said she would give do
for the return of her
which she valued high
mental reasons. Thus
Arbor police have beei
cover nothing as to the

to $600 taken.



of eh- Cherry, one of the prospects for the
y prob- mile, conducted a string of runners
than to around the gym for nine laps yester-
nature day afternoon, when Steve requested
e ques- him to do the distance in 3'00. Cherry
ied and obeyed with considerable precision,'
r all of finishing in 2:59 3-5. Incidentally he
ofessor finished alone, all of a dozen or so
pted by followers dropping out enroute, at dis-
has al- tances from four laps up to eight.
Murphy, the Varsity man, did the dis-'
e deliv- tance in. 2:57 under the same condi-


'estry depart-
s and Water
riand," by A.
made an ex-
ect in Europe
the present

xhibits have arrived, and
ators were busy all day
ing them up. They will
a room adjacent to room
I the principal meetings
ld. These exhibits are
erest, and may be view-
e during the convention..
is being made at the.
to secure several enter-
e banquet at the Michi-
aorrow night. The Camp
sweet singers of Doug-
probably be the principal
the entertainment. The
kers at the banquet will
imer E. Cooley, of the
epartment, and H. H.

Coach Farrell announced that the
tryouts for the relay race, which will
be held in Buffalo the first part of next
month, would be staged some time
next week. Captain Smith announced
that John, the quarter miler, had prom-
ised to turn out, although he was not
in evidence yesterday.
Coach Farrell arranged several han-
dicap sprints yesterday, with O'Brien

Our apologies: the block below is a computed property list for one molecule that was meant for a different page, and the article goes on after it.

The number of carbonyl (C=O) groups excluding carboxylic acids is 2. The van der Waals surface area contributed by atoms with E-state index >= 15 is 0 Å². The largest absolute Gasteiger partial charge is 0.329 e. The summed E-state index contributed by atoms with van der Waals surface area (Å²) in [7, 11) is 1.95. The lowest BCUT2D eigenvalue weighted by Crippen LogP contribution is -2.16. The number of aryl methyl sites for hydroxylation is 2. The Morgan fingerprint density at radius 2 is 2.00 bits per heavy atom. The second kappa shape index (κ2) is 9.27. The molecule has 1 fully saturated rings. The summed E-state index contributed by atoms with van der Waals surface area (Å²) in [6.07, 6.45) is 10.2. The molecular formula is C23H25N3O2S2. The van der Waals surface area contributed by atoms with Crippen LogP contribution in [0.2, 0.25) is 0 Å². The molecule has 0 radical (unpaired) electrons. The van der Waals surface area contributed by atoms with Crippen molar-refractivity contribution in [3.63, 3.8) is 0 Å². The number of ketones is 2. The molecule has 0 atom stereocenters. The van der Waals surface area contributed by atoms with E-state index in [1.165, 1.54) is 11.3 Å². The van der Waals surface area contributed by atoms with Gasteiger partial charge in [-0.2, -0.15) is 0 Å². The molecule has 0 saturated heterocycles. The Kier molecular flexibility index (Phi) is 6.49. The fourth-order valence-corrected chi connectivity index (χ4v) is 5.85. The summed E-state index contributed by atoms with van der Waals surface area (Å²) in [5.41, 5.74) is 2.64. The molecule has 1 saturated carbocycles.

and Captain Smith starting from
scratch, and both the track leader and
O'Brien overhauled their opponents
within the 35 yard distance.
"Johnny" .Ferris has been working
out regularly in the gym, although he;
has been doing no broad jumping, due
to the lack of indoor facilities for this

Name Officers and Sub-Committees at
First Meeting.
Although the big social function of
the second year classes occurs late in
April, plans for the Soph Prom are
definitely under way, the general Prom
committee holding its first meeting at
the Union Sunday afternoon, when the
general committee officers and sub-
committees were named.
The general committee, which is
composed of the social committees of
the literary and engineering second
year classes, elected E. E. Mack, '17,
treasurer, and E. J. Huntington, '17E,
secretary of the committee.
R. W. Collins, '17E, chairman of the
general committee, appointed the
following sub-committees: Arrange-
ments-J. H. Connelly, '17, and H. A.
Taylor, '17E; banquet,-R. Crawford,